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A Deliberate Rejection Of Beauty? Disco Inferno's D.I. Go Pop
Ned Raggett , February 13th, 2014 07:12

Ned Raggett looks back twenty years to an album of "urban sound with seaside and seasonal reveries that aren’t quite that, a burst of activity that could also be a last gasp"

With some bands, it’s the albums you focus on - longer, more time in the depths - rather than the surrounding singles, stand alone or not. Through a combination of artistic impulse and the fortuitous invention of the CD burner, I’ve spent over a decade and a half doing the reverse with Disco Inferno’s second album, D.I. Go Pop, now twenty years old. Long story short: I burned tons of copies of the EPs on either side of that release, it eventually got formally released as The Five EPs, and the bandmembers and others talked with me about the tracks in detail. I’m not burnt out on either the songs or the band but I think I’ve said all I’ve had to say about those EPs now for a long while.

But to me D.I. Go Pop is itself still fresh. And it IS fresh, a knotted twisted agglomeration of approaches from the time when post rock as a term made a certain sense, the idea that a kind of form had been perfected, so why not explode it? The story of Disco Inferno is and remains that of focused intelligence, a desire not to simply repeat, a belief that ‘pop’ is eternally mutable and can mean whatever it wants, or what its creators want. It’s short like many a great pop collection, barely cresting half an hour, it wastes no breath. It’s a classic three piece rock band not wanting to sound like one when they didn’t have to, because the technological tools were to hand. Just. Inspired by the Young Gods and Public Enemy and My Bloody Valentine and so much more, figuring the way to move forward wasn’t necessarily to break the equipment but to break the assumptions around the equipment, playing sound with strings.

Perhaps above all else, though, it was angry. IS angry. Good god were Disco Inferno an angry, frustrated band. Some of that dark energy eventually became interpersonal, ended the group after the increasingly bad hands fate and life dealt them, but so much of it was the thrill of getting something off their chests, looking around at where they were at, the country they were in and the structures they had to deal with, and mentally blowing it the hell up. But not chaotically, not in the sense of uncontrolled roar and sprawl. Disco Inferno instead focused it all, layered it, delivered it sometimes cryptically, sometimes immediately and in painfully direct ways. Never sloganeering as such, never rabble rousing, more the voice that captures how things can make you punch a wall at just how stupidly moronically unfair it all is, but exacerbated by people theoretically speaking for all who can’t even be bothered with any sense of lip service, or are clearly too blind to realise what they say. D.I. Go Pop came out of Thatcher’s wake; any wonder that it sounds just as aggrieved now in the full churn of Cameron and Clegg’s clusterfuck of a shotgun marriage?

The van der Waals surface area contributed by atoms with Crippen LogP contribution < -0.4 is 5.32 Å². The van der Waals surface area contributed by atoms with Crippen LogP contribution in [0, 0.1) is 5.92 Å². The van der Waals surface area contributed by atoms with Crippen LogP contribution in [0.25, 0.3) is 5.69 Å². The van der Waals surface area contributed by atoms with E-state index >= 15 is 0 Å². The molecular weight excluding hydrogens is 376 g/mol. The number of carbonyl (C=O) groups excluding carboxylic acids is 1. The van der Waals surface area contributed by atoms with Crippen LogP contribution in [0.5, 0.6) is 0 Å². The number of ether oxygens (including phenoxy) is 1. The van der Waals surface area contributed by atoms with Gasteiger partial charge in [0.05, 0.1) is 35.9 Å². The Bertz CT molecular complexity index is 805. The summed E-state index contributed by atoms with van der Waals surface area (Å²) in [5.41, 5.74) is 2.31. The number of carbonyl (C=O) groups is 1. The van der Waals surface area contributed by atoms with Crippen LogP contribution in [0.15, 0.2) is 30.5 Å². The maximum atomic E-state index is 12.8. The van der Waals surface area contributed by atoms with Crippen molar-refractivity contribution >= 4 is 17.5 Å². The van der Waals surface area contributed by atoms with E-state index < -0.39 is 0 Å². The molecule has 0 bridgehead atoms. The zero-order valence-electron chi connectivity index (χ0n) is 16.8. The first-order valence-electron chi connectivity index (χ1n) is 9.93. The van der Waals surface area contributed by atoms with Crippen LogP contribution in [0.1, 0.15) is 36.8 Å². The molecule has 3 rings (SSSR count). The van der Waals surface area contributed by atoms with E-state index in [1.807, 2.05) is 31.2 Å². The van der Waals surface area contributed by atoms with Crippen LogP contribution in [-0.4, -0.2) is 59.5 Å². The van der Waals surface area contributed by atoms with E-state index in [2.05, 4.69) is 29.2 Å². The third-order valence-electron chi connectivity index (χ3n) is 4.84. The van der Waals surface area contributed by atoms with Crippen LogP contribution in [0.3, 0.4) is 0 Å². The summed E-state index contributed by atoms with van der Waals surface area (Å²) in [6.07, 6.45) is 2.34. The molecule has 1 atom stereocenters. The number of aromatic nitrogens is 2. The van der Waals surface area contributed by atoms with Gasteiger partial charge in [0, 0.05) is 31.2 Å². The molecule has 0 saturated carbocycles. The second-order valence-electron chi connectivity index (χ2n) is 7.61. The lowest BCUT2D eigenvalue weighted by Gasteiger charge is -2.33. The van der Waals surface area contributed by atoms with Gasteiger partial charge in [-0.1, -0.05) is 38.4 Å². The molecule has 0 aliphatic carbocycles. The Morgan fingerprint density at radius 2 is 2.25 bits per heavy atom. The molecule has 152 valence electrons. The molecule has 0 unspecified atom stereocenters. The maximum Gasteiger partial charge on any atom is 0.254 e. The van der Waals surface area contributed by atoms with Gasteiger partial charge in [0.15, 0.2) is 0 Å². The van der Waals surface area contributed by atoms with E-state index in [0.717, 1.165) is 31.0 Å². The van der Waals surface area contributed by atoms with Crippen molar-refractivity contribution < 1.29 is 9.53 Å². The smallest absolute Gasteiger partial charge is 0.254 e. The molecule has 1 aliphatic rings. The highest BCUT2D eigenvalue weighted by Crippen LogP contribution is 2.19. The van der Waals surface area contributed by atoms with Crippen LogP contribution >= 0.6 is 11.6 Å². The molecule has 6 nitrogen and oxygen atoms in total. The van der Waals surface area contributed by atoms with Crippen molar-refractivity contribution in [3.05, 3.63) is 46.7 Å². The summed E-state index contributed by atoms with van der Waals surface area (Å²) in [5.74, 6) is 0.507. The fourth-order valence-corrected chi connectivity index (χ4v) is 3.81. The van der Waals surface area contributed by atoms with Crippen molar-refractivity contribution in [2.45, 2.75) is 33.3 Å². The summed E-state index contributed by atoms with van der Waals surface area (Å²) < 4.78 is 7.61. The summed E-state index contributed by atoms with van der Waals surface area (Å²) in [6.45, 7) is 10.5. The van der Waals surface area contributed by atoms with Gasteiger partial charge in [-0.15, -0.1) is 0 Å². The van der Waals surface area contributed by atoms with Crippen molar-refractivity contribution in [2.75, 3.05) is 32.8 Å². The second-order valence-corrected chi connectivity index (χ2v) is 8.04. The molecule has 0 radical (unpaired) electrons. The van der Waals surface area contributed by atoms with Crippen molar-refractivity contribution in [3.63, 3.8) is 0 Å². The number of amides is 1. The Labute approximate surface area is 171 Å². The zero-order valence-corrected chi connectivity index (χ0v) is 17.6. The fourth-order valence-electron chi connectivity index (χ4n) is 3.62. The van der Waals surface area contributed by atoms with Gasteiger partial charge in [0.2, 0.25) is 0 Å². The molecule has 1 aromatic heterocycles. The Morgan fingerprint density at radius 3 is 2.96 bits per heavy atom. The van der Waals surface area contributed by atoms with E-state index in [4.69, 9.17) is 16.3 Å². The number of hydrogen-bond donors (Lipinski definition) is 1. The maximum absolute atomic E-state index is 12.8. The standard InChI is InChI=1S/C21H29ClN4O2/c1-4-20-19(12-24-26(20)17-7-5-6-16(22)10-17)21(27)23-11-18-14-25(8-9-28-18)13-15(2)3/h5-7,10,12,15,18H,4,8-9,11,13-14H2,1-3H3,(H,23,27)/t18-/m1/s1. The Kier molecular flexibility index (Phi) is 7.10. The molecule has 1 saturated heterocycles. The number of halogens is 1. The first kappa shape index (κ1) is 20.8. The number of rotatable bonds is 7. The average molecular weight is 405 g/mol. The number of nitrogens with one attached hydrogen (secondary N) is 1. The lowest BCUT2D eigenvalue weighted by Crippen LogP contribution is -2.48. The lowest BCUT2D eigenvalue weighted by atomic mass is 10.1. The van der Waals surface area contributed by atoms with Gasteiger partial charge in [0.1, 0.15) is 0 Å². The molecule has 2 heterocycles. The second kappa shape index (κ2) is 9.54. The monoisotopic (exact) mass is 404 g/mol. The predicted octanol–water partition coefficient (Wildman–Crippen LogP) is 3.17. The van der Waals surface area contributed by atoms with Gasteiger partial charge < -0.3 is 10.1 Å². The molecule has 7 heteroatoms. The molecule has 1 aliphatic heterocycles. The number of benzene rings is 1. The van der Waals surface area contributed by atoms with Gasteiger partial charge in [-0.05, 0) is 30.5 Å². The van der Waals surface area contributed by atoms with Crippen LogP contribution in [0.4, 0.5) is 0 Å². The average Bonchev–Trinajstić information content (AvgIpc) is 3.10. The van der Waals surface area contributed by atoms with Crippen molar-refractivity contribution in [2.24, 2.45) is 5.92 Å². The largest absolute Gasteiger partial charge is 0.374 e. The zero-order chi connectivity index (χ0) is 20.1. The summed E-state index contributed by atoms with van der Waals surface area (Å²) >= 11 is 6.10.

Not that I would or could have felt that particular force then or now, living near the Pacific rather than the English Channel, say. But the appearance of D.I. Go Pop in America was a pleasant surprise; I’d already scored In Debt on my first visit to the UK in 1992, began converting friends soon after, watched Melody Maker singles reviews columns like a hawk for what seemed to be regular new entries in the already astonishing discography. Who knew they would get an American release for D.I. Go Pop on Bar-None, a sturdy enough indie label from Hoboken then perhaps most known for first signing and initially breaking They Might Be Giants? (In an even odder twist, In Debt later got licensed for release on Carrot Top Records, which first came into being to release records by Archer Prewitt’s inspired indie/exotica oddballs the Coctails. You wouldn’t call it a case of obviously kindred spirits, but maybe that was the point - all three bands fit in exactly nowhere but their own spheres.)

Nothing really much came of that American release - there wasn’t a tour over here, which I dreamed of, and which became even more tantalising when I heard later reports of the shows around that time, sound being sculpted and pushed even further as the band continued to work on new songs. I was lucky enough to interview Ian Crause, though, and I’ve still got the recording - that said, a quick dip into it recently and I couldn’t stand the sound of myself (and I sure hope I don’t have a lot of those verbal tics anymore), so maybe another time for a proper listen in full. But it was interesting hearing two young men - we were both in our early twenties - talk over a record one had lived with and created and the other had dived headlong into and played and replayed. The thing was, that physical/mental divide we DID have clearly turned up, with me almost doing music journalism as my lark upon a lark, a side pursuit to my fully paid for fellowship-supported grad school, where Ian was dealing with the far less salubrious realities of widespread indifference, no guarantees and a class system - practically a caste system, one starting to build up and return even then - with a stacked deck to begin. I was lost in the sound, he also had something to say.